Letters to the Editor

Central tenet of Irish republicanism long pre-dates Good Friday Agreement

As an occasional contributor to the Letters to the Editor page I would be particularly anxious to defend the right of everyone to contribute their opinions and/or to comment on, challenge or criticise my submissions. What is not acceptable though is when others try to misrepresent your own position. An example in point surfaced in Manus McDaid’s reply to an earlier letter of mine – ‘Sinn Féin has tried to make Good Friday Agreement work’ (October 29).
He is absolutely wrong in merely suggesting that the only difficulty I have around a British border poll is with who is calling for one and on what date it should be held.

It seems to come as a surprise to many of Mr McDaid’s ilk that the central tenet of Irish Republicanism long pre-dates the Belfast/Good Friday (dis)Agreement B/GF(d)A, almost one hundred of partition and the formation of Sinn Féin in the early years of the last century.
That core belief is based on replacing division with the unity of Catholic, Protestant and Dissenter in a common cause as equal Irish citizens in an independent sovereign republic. The guarantee of rights to be afforded to all was crystallised in the 1916 Proclamation of Irish Freedom and further enunciated in the 1919 Democratic Programme of the first Dáil.

Unfortunately, very many have since abandoned the republican cause for different reasons including short term political opportunity.
Those more recent “leavers” who now peddle the lie that “..the B/GF(d)A was hard fought for” by republicans do a tremendous disservice to the memory of all who struggled for Irish freedom. In particular they betray the ideals of all those over the centuries who gave their lives in the cause of the Irish republic.
One such patriot, Cork’s noble son Terence MacSwiney who died in 1921 after 73 days on hunger strike succinctly summed up the very single mindedness of genuine republicans, which apparently also affronts Mr McDaid, thus: “To those who understand no explanation is necessary, to those who do not understand no explanation is possible.”
In that context, his failure to understand that Irish republicans will never cede or sub-contract the right of national self-determination to a British politician or a British parliament requires no further comment.

P NUGENT
Galbally, Co Tyrone

 

We must demand real change from elected representatives

We really need to be part of a united Europe, but not this present version which seems to prefer corporate interests to ours. A good number of people we elected to the European parliament have never got together to try to make substantial changes to it, to make it more democratic – taking their seats and allowing it to continue unreformed, whilst taking their salaries.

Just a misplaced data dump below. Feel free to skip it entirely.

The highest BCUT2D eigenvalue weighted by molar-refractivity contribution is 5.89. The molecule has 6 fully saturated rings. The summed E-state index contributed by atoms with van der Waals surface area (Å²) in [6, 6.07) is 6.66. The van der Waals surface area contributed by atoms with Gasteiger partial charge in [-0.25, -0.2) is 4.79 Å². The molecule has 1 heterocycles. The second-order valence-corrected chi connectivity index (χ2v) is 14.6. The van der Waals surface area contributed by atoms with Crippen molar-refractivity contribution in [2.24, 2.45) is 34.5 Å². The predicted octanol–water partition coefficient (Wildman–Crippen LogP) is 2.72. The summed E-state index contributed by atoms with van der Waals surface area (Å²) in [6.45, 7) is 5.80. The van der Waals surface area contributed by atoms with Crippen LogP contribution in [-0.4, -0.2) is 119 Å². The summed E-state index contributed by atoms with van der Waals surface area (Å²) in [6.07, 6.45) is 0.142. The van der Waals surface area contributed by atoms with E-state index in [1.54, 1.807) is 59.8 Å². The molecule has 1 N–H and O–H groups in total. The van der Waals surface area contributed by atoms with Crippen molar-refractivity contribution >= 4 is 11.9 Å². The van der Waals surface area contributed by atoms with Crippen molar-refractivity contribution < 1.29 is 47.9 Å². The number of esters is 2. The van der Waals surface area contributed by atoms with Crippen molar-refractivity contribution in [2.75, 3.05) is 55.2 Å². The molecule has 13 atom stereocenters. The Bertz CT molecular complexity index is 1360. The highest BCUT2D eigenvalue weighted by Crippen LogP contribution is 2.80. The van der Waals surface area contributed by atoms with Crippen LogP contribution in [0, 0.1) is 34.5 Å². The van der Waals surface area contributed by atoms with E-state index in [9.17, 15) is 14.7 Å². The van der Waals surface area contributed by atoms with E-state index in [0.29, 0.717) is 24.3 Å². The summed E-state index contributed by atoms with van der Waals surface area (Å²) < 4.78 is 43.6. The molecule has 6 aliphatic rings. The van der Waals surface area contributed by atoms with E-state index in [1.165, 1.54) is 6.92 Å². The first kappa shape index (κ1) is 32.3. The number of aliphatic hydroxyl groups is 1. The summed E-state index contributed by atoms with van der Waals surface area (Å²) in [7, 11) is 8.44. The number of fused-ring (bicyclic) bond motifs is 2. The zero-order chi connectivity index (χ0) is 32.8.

If we carry on selecting such people for elected positions, which must include national elections, without first demanding real change from these prospective candidates, then we deserve all we get.
Perhaps, by lifting our heads from our mobile telephones we may see just what is going on around us and start to make progress, if not for ourselves then for our children and future generations. Don’t forget when David Cameron lost the Brexit vote he went to Europe on holiday, leaving the mess for someone else to clear up. Should this Brexit deal, put forward by Boris Johnson finish up the same way, he and many more will probably join David, including 10 from these Six Counties, leaving us to contemplate what fools we have been.

EDWARD MURPHY
Ballycastle, Co Antrim

 

Do we want better?

Having seen Sinn Féin and DUP for the last 50 or so years achieving nothing except reinforcing the green/orange divide at the expense of ordinary politics, I despair that they  could ever do anything positive for us in Northern Ireland. Indeed over the more recent years they have been stuck in their old world of simplistic mantras which are unrealistic in this decade. 
A united Ireland brought about by 50 per cent plus one vote is nonsensical. The clinging to UK apron strings, yet rejecting much of its legislation is equally nonsensical.

We have seen these two parties being incapable of governing, yet pretending they are looking after our best interests. We must believe that it is beyond time for us to change the politics of Northern Ireland. This election is an opportunity to change the direction from a closed-minded reactionary society to a more open-minded, progressive society and to make it a vibrant self-confident society.

We need to show our confidence to make a change now.

TOM EKIN
Belfast BT1

 

Minority rule no more on abortion

Fr Patrick McCafferty is attempting, again, to bible-bash and to pontif(icate) his flock into line on abortion. God’s “entire and unadulterated message – not some woolly-headed, half-baked, and self-serving interpretation” leaves no room for ambiguity, he proclaims (November 4).

Or does it?

As I pointed out to Fr McCafferty in 2018, he has eased off on the ‘sinful’ use of contraception. It once was denounced exactly as abortion is today. Though contraception is still as forbidden, that battle is lost. Efforts are concentrated instead on another aspect of the fight to constrain women’s autonomy.

The abortion battle is going the same way.

With only the DUP for allies, the six-county anti-women holdout on these islands has collapsed. As with other reforms imposed from outside, abortion is now legal in Northern Ireland. Minority-rule holds sway no more. Irony of ironies, the DUP does the pope’s bidding and Fr McCafferty is in alliance with evangelical Protestants.

Fr McCafferty does concede, his job is “not to be popular”. His attempts to impose his minority opinion on the majority will probably fail. He should instead consider agreeing that he has no right to impose his will (however much exercised) on others.

NIALL MEEHAN
Dublin 7

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